Tony Gwynn died just before the 2014 All Star break. Baseball Twitter took off running down memory lane. I followed. The memories inspired my next LeagueSafe Post article: Roto History: The Revolution of 1987. It was a watershed season for speed AND power. Gwynn joined the exclusive .500/50 (SLG/SB) club along with Eric Davis. Four players coughed up 30/30 seasons. Jose Canseco would open the 40/40 club the very next year. Fantasy baseball would never be the same.
Most years only produce a handful of outstanding individual seasons. Most fantasy owners will own fewer than five of those seasons in a decade. But what if I said you could build an entire fantasy roster using career years across two decades? Me and ten of my nerdiest baseball acquaintances just did. And then I used roto scoring to calculate all the stats and declare a winner.
Before I recap the draft, here’s the basic structure:
- 9 teams in a snaking email draft over two weeks
- 25 man rosters
- All seasons between 1975 and 1994 are eligible (we used the ’94 strike as a cutoff because both home runs and strikeouts soared to a new stratosphere after that)
- When you draft a player, you acquire his exclusive rights for his entire career and select one (1) season for your final roster. You then get credit for his full stat line for that season
- Position eligibility based on ESPN rules (20 games previous season OR 10 games in the selected season)
- 6×6 roto categories: OBP, SLG, HR, R, RBI, SB | IP, W, ERA, WHIP, K/9, SV
And here is the draft board. Read the rest of this entry »
Who wants to spend an hour or more setting up a spreadsheet to manage their auction?
I do! But you probably don’t. Use mine instead. All I ask is that you give me a shout out when you’re done.
Google Sheets file (make yourself a copy to get edit permissions).
Preview image below. See comments for instructions or check out the Auction Primer on LeagueSafePost.
I’ll be posting more baseball stuff over here in 2015, but moving at my own pace. I will still contribute an article here and there to LeagueSafe Post, starting with some preseason content. I’m also going to put my full pitcher rankings up here in a couple days.
Last week I presented the first half of my attempt to stack and rank the best individual seasons of the last 100 years for K% relative to the pitcher’s era. Assuming you already caught Part One, here’s a quick refresher:
- Step 1: Define parameters and objective (individual K% relative to league K%)
- Step 2: Chart the league-wide K% for each season back to 1910
- Step 3: Break down the top 100 seasons by simple K/9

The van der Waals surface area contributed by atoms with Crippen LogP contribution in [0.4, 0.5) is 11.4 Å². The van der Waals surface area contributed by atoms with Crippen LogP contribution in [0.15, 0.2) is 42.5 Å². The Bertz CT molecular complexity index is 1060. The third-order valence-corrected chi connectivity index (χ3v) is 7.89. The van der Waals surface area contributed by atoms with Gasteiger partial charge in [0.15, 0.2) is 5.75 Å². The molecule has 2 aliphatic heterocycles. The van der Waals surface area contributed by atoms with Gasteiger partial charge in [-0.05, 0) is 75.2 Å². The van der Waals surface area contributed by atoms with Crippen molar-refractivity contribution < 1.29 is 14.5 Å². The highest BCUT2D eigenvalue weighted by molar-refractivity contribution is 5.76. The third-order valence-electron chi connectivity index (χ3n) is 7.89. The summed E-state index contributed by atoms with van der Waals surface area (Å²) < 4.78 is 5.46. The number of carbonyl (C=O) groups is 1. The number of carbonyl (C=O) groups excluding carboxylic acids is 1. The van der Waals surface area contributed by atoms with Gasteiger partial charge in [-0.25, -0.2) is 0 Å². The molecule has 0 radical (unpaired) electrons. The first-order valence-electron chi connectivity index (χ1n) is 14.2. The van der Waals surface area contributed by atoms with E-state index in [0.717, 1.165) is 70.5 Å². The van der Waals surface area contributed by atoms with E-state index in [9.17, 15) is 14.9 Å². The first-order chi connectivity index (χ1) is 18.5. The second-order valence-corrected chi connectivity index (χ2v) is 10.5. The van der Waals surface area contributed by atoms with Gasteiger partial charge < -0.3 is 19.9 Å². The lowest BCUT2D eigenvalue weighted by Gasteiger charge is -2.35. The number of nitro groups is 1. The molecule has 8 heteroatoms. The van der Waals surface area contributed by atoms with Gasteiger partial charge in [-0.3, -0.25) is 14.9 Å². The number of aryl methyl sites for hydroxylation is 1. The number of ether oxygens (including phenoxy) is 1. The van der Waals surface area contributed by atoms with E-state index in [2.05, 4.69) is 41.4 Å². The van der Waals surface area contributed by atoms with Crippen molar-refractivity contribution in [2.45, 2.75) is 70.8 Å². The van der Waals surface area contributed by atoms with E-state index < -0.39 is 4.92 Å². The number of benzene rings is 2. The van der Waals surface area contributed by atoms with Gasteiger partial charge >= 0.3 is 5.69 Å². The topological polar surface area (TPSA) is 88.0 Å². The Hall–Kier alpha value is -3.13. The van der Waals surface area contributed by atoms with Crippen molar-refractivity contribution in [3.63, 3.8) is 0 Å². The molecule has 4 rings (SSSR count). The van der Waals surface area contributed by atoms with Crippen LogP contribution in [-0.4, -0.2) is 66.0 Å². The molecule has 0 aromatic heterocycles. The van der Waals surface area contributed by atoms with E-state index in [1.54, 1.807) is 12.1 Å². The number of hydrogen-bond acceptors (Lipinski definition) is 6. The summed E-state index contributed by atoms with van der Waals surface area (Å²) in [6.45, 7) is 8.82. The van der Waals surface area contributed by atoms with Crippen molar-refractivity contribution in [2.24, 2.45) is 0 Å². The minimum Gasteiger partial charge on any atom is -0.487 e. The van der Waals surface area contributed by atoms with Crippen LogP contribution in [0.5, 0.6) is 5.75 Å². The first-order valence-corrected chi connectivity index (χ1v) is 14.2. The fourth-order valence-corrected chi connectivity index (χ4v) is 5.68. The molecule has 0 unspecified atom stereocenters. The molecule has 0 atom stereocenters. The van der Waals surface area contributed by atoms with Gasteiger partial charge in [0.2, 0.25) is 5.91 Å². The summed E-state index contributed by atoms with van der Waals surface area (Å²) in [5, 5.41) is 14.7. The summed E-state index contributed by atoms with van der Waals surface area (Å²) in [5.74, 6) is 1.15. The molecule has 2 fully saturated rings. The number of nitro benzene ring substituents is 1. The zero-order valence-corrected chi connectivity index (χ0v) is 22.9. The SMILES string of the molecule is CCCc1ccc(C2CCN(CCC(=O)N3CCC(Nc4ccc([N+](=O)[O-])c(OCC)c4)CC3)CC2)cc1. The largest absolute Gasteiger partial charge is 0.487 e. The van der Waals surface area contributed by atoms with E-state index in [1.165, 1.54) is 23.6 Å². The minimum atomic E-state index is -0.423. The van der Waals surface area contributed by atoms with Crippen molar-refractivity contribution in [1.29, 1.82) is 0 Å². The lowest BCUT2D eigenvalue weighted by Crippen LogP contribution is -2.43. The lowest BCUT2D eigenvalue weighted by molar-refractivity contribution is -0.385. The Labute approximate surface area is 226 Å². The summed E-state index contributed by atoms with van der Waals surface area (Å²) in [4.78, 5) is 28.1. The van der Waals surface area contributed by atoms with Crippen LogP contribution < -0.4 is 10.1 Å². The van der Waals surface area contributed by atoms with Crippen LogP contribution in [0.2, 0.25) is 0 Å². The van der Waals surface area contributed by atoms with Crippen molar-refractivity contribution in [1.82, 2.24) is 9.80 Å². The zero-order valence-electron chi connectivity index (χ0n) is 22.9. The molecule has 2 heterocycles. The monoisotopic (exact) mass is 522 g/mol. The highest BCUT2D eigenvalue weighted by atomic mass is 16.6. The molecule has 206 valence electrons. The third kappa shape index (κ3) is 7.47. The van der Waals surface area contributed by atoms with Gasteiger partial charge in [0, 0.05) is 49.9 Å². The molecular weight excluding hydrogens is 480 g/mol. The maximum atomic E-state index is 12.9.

- Step 4: Add the next 100 seasons by K/9 and look for seasons that stand out.
This is where the project bogged down. Less than 10% of my leaderboard changed between Steps 3 and 4, and almost all of my data came from the last two decades (16-19% league-wide strikeout rate), the 60’s (around 15%), and Nolan Ryan. The correlation between strikeout rates and K/9 was too close to 1-1 and not enough to distinguish it from the inherent gap in denominators (K/9 is based on IP while K% uses batters faced).
Jason Collette posted a trivia question recently that got me thinking:
The answer was not Clemens, not Schilling, and not Smoltz. It was also probably not any of the first 20 high-octane relievers you’d think of. It was Francisco Rodriguez.
This got me looking at the single season K/9 leaderboard on Baseball Reference, which in turn got me thinking about the many articles written lately about the inexorable upward march of league-wide strikeout rates. And that led me to this post: we have stats like ERA+ to help us place individual performances properly in the context of their era, but we don’t really have a shorthand for strikeouts.
Since I ended up with far more steps and a whole lot more research than I expected, I came back and split this into two posts:
- Step 1: Define the initial parameters and ultimate objective (measure individual pitcher K% against league K% for that season)
- Step 2: Pull the league wide K% for each season (this was available back to 1910)
- Step 3: Break down the top 100 seasons by straight up K/9 (I’ve been tweeting bits of this for several days now)
- Step 4: Add the next 100 seasons by straight up K/9
- Step 5: Recalibrate – leaderboards exhausted (no seasons prior to WWII appear in the top 500 K/9 seasons)
- Step 6: Manually search for high K/9 seasons prior to WWII (anything over 7 qualifies pitchers as phenoms in that era)
- Step 7: Calculate pitcher/league variance per season to get Adjusted K%, and rank seasons accordingly.
- Step 8: Conclusions
A couple caveats before I dive in:
- This was highly manual research, especially in Steps 6-8, and as such is prone to error. I didn’t have access to all the data I needed from a single source, so I had to combine spreadsheets and in some cases sift data by human rather than by computer. I’d be shocked if I didn’t miss a qualified season or two somewhere toward the bottom.
- Lots of research has been done on why strikeout rates vary between eras and why they are continuing to climb now. However, I don’t think anyone has done this exact piece of research before. The closest I found was this article from The Hardball Times, which does some extensive comparisons of individual pitchers in the context of their eras (Randy Johnson vs. Nolan Ryan, Dwight Gooden vs. Tim Lincecum, etc.). I also found a nice post focused on some pitchers with extreme low strikeout rates in the 70’s and 80’s.